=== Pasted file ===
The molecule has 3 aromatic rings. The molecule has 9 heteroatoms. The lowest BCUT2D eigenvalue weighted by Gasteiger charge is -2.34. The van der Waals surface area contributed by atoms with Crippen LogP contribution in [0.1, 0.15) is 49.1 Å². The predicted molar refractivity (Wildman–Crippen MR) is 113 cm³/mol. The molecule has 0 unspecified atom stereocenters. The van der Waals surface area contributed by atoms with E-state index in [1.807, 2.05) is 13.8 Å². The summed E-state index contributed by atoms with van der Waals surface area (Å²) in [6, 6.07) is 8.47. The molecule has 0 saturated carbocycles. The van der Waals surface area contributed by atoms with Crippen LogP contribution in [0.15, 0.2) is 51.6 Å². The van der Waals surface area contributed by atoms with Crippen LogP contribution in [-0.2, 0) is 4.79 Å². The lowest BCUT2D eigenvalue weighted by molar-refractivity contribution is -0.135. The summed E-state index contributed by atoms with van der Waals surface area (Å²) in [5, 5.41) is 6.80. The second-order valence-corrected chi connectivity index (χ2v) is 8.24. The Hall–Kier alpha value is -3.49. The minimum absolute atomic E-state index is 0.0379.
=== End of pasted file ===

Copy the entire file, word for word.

The molecule has 3 aromatic rings. The molecule has 9 heteroatoms. The lowest BCUT2D eigenvalue weighted by Gasteiger charge is -2.34. The van der Waals surface area contributed by atoms with Crippen LogP contribution in [0.1, 0.15) is 49.1 Å². The predicted molar refractivity (Wildman–Crippen MR) is 113 cm³/mol. The molecule has 0 unspecified atom stereocenters. The van der Waals surface area contributed by atoms with E-state index in [1.807, 2.05) is 13.8 Å². The summed E-state index contributed by atoms with van der Waals surface area (Å²) in [6, 6.07) is 8.47. The molecule has 0 saturated carbocycles. The van der Waals surface area contributed by atoms with Crippen LogP contribution in [0.15, 0.2) is 51.6 Å². The van der Waals surface area contributed by atoms with Crippen LogP contribution in [-0.2, 0) is 4.79 Å². The lowest BCUT2D eigenvalue weighted by molar-refractivity contribution is -0.135. The summed E-state index contributed by atoms with van der Waals surface area (Å²) in [5, 5.41) is 6.80. The second-order valence-corrected chi connectivity index (χ2v) is 8.24. The Hall–Kier alpha value is -3.49. The minimum absolute atomic E-state index is 0.0379.